The Statistics on Dryer Fires
Did you know that firefighters across the US respond to about 15,970 home fires caused by clothes dryers or washing machines each year? Of those, the National Fire Protection Association (NFPA), reports that dryer fires are to blame for 13 fatalities, 444 injuries, and more than $238 million dollars in property damage annually.
What’s sad about these facts is that one in four of these fires was caused by an easily preventable problem – the accumulation of lint. By merely cleaning your dryer, you’ll give yourself and your family the best chance of avoiding a devastating and potentially deadly fire in your home.
If you think you’re safe because your dryer has a vent check indicator, think again. Consumer Reports tested this feature on several clothes dryers and found that dryers with the Samsung Vent Sensor, LG FlowSense, and the vent-check feature on Maytag and Whirlpool pick up blocked vents well. However, none of were are as good at giving advanced notice that a build up was happening.
Replace Accordion-Style Ducts
The first step in making your dryer safer is to check to see if it’s installed and vented correctly. While nearly every dryer states explicitly that only a metal duct be used, many are wrongly installed with a 4-inch plastic or foil accordion-style duct; unfortunately, there are many problems associated with these type of ducts. The first is that they can sag which allows the lint to build up in the low points. Additionally, those accordion pleats give the lint fibers a place to hide. Over time, the inside diameter of the hose can shrink from the buildup which reduces the airflow and causes the dryer to overheat. Once overheated, it’s likely to smolder until it flames, and with all of that fuel in the duct, it can be out of control in just a few minutes.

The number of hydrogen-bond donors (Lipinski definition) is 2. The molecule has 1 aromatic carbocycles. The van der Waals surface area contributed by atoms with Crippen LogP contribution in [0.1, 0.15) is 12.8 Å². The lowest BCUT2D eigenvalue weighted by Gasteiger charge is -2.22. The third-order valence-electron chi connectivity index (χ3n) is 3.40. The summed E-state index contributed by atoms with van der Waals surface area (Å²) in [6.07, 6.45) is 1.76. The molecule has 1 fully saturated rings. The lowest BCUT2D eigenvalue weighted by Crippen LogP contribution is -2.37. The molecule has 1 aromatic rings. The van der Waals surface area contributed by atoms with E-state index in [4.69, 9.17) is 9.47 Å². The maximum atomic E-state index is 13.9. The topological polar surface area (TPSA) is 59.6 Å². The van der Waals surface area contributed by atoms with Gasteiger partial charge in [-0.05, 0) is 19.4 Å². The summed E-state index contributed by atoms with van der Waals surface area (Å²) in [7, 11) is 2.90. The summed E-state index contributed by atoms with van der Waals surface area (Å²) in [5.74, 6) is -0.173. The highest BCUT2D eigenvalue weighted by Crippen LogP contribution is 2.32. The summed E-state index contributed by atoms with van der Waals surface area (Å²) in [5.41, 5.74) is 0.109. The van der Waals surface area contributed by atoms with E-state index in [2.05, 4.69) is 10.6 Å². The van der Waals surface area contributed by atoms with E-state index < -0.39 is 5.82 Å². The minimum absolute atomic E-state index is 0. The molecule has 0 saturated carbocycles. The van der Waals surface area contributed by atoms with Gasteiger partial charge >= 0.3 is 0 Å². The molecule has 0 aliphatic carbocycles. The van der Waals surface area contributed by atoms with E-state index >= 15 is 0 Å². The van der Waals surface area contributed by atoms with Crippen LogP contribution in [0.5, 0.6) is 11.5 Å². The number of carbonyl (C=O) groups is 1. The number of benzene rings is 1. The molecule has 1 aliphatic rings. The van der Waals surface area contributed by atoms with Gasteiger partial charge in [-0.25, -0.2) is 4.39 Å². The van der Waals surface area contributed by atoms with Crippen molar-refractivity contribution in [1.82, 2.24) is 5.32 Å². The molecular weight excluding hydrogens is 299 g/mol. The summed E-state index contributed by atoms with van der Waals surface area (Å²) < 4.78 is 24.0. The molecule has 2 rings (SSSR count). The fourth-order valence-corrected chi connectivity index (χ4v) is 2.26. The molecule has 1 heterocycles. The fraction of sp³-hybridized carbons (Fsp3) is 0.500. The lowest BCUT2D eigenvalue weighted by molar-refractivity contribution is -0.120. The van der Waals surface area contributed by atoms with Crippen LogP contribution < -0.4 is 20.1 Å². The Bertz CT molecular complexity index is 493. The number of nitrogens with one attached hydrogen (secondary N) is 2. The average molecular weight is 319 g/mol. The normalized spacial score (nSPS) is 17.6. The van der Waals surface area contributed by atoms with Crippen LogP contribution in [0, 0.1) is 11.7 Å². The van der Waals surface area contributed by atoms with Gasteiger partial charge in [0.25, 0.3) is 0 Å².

Additionally, plastic and foil ducts can become brittle over time and can crack. If the crack happens in an area that’s not visible, lint could collect outside the conduit. Dryer lint is very combustible so keeping it contained is a must. Plus, neither plastic nor foil is fireproof, so they don’t provide any fire suppression.
The Home Safety Council Explains Why It’s Important to Use Metal Ducts
A family shares how their life changed after a dryer fire and what the cause was. Plus the Home Safety Council expert explains why you should replace plastic or foil dryer vents with metal.
Instead, your dryer should be vented with a 4-inch diameter sheet metal exhaust duct from the dryer to the outside. Choose one with smooth sides and use duct tape to secure the hose sections rather than screws because those screws can provide a spot for lint to catch and build up. The metal dryer conduit shouldn’t be any longer than 14 feet (check your local building codes for variances); although the shortest length and most direct path possible is best.
Also, avoid too many angles when venting your dryer – a maximum of two 90-degrees turns are optimal. If you must put in additional turns to get the vent to the proper place, then subtract 2-feet from the permissible 14-feet for each extra turn. The NFP states that if you need more length that this formula allows, you’ll need to install a booster blower to assure airflow is sufficient.
Inspect Your Dryer Vent and Exhaust Duct Yearly – More Often if Necessary
Now that you’ve confirmed you have the right exhaust duct in place, you need to know how to take care of it. Scheduling a periodic cleaning is best, but how often you clean the duct depends on your dryer usage. If you have a large family, wash a lot of lint-inducing fabrics, or have dogs that shed heavily, you may need to clean it twice a year. Other families do well with a yearly cleaning.